A Los Angeles County sheriff’s deputy suffered minor injuries when a van containing stolen catalytic converters crashed into the officer’s vehicle in Santa Clarita early Saturday, authorities said.

Deputies initiated a pursuit of a silver Honda Odyssey van near the 5 Freeway and Valencia Boulevard shortly before 3:15 a.m., said Lt. Brandon Barclay of the Santa Clarita Valley Sheriff’s Station. They canceled the chase a short time later as the driver sped off erratically, he said.

About 30 seconds later, the Burbank Police Department requested assistance regarding an unrelated report of a stolen vehicle in the 24500 block of Lyons Avenue, Barclay said. As deputies responded to that location, the van they had been pursuing earlier slammed into a deputy’s SUV near the 5 Freeway and Lyons Avenue, Barclay said.

“It’s like those guys were destined to go to jail,” he said.

The deputy received minor injuries and was taken to a hospital as a precaution. Two suspects in the van were taken into custody and transported to a hospital. They suffered severe injuries, with one sustaining a fractured jaw and a possible brain bleed, Barclay said.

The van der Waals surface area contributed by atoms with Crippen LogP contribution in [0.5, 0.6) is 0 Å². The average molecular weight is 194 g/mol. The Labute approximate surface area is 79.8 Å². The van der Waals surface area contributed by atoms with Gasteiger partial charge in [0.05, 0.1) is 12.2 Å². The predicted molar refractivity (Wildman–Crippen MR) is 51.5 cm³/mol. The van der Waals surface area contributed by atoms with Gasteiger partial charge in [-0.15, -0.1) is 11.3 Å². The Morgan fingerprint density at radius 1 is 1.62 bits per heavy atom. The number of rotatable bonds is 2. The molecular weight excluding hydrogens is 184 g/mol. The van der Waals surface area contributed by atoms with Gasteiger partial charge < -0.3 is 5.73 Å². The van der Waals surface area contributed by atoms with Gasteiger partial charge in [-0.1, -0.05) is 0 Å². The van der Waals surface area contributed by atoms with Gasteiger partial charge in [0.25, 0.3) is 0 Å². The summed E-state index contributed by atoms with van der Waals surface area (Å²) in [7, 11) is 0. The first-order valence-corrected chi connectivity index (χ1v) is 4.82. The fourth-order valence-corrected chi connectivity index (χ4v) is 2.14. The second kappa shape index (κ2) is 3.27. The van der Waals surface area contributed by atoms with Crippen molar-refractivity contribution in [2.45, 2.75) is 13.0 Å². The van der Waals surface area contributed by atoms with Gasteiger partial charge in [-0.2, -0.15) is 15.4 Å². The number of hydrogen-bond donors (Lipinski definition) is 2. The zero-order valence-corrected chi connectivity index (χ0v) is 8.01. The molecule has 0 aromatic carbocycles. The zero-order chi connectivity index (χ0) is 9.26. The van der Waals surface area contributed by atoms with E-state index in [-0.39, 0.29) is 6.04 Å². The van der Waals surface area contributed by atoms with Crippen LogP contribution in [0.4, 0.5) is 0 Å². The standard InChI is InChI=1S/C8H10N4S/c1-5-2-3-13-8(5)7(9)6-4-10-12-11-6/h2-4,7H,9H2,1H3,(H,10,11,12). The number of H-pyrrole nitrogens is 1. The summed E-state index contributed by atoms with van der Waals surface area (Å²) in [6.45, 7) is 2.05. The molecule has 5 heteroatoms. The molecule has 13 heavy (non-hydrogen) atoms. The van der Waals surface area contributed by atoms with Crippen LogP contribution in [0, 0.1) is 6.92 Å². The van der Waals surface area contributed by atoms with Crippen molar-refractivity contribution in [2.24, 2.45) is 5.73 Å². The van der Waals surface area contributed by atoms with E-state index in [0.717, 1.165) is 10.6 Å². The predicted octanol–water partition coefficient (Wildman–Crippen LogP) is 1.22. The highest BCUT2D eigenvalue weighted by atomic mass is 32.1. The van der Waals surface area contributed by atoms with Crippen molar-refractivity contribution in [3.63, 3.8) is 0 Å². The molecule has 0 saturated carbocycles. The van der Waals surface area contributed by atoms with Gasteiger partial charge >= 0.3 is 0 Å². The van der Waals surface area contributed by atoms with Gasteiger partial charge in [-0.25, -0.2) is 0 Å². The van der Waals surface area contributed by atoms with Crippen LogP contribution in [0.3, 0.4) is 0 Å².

The suspected driver of the van fled on foot and was eventually found hiding in a tree behind a home with the assistance of an airship, Barclay said. The suspect was a parolee who had absconded from San Luis Obispo, Barclay said. The suspects’ names were not immediately released.

Six to eight catalytic converters were recovered from the van, Barclay said. Catalytic converter thefts have skyrocketed since the start of the pandemic. The parts contain precious metals, and they can be quickly cut off using power tools or simple handsaws, making them highly sought by thieves, according to authorities.

Because of the global demand for the critical emission-control devices, just an ounce of the precious metals can be worth thousands of dollars, authorities said.

A recent event hosted by the Los Angeles Police Department and sponsored by the L.A. County Sheriff’s Department at which people could have their cars’ vehicle identification numbers etched onto their catalytic converters drew hundreds of motorists. The etched-on VINs are intended to help law enforcement build a case against a thief and could deter recycling businesses from processing the stolen parts or looking the other way, authorities said.

Times staff writer Nathan Solis contributed to this report.





Source link


administrator

Leave a Reply

Your email address will not be published.